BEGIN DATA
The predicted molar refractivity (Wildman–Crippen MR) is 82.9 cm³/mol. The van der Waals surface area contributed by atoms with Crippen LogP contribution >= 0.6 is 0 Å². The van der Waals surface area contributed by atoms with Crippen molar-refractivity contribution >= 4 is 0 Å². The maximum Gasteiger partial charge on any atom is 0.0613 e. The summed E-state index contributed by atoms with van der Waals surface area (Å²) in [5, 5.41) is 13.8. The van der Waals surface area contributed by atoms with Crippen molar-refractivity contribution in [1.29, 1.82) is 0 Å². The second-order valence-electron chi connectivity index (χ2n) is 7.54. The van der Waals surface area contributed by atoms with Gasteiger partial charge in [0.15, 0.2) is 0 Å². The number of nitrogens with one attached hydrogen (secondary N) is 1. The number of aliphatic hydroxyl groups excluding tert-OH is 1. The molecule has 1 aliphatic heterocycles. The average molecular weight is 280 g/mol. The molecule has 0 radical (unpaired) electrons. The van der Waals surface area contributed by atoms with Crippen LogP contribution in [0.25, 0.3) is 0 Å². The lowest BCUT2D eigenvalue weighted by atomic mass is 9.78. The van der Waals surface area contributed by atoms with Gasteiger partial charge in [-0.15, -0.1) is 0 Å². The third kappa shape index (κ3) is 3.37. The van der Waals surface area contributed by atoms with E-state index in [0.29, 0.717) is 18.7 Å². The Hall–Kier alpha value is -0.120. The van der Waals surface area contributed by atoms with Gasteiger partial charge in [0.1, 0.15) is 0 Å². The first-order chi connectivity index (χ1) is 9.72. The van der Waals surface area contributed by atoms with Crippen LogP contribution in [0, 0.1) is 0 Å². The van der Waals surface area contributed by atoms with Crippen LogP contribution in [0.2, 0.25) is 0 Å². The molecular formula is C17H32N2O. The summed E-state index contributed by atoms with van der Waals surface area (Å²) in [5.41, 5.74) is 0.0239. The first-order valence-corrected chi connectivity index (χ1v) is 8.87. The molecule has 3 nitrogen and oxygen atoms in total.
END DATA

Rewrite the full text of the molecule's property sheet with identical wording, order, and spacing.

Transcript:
The predicted molar refractivity (Wildman–Crippen MR) is 82.9 cm³/mol. The van der Waals surface area contributed by atoms with Crippen LogP contribution >= 0.6 is 0 Å². The van der Waals surface area contributed by atoms with Crippen molar-refractivity contribution >= 4 is 0 Å². The maximum Gasteiger partial charge on any atom is 0.0613 e. The summed E-state index contributed by atoms with van der Waals surface area (Å²) in [5, 5.41) is 13.8. The van der Waals surface area contributed by atoms with Crippen molar-refractivity contribution in [1.29, 1.82) is 0 Å². The second-order valence-electron chi connectivity index (χ2n) is 7.54. The van der Waals surface area contributed by atoms with Gasteiger partial charge in [0.15, 0.2) is 0 Å². The number of nitrogens with one attached hydrogen (secondary N) is 1. The number of aliphatic hydroxyl groups excluding tert-OH is 1. The molecule has 1 aliphatic heterocycles. The average molecular weight is 280 g/mol. The molecule has 0 radical (unpaired) electrons. The van der Waals surface area contributed by atoms with Crippen LogP contribution in [0.25, 0.3) is 0 Å². The lowest BCUT2D eigenvalue weighted by atomic mass is 9.78. The van der Waals surface area contributed by atoms with Gasteiger partial charge in [-0.15, -0.1) is 0 Å². The third kappa shape index (κ3) is 3.37. The van der Waals surface area contributed by atoms with E-state index in [0.29, 0.717) is 18.7 Å². The Hall–Kier alpha value is -0.120. The van der Waals surface area contributed by atoms with Gasteiger partial charge in [0.1, 0.15) is 0 Å². The first-order chi connectivity index (χ1) is 9.72. The van der Waals surface area contributed by atoms with Crippen LogP contribution in [0, 0.1) is 0 Å². The van der Waals surface area contributed by atoms with Crippen LogP contribution in [0.2, 0.25) is 0 Å². The molecular formula is C17H32N2O. The summed E-state index contributed by atoms with van der Waals surface area (Å²) in [5.41, 5.74) is 0.0239. The first-order valence-corrected chi connectivity index (χ1v) is 8.87. The molecule has 3 nitrogen and oxygen atoms in total.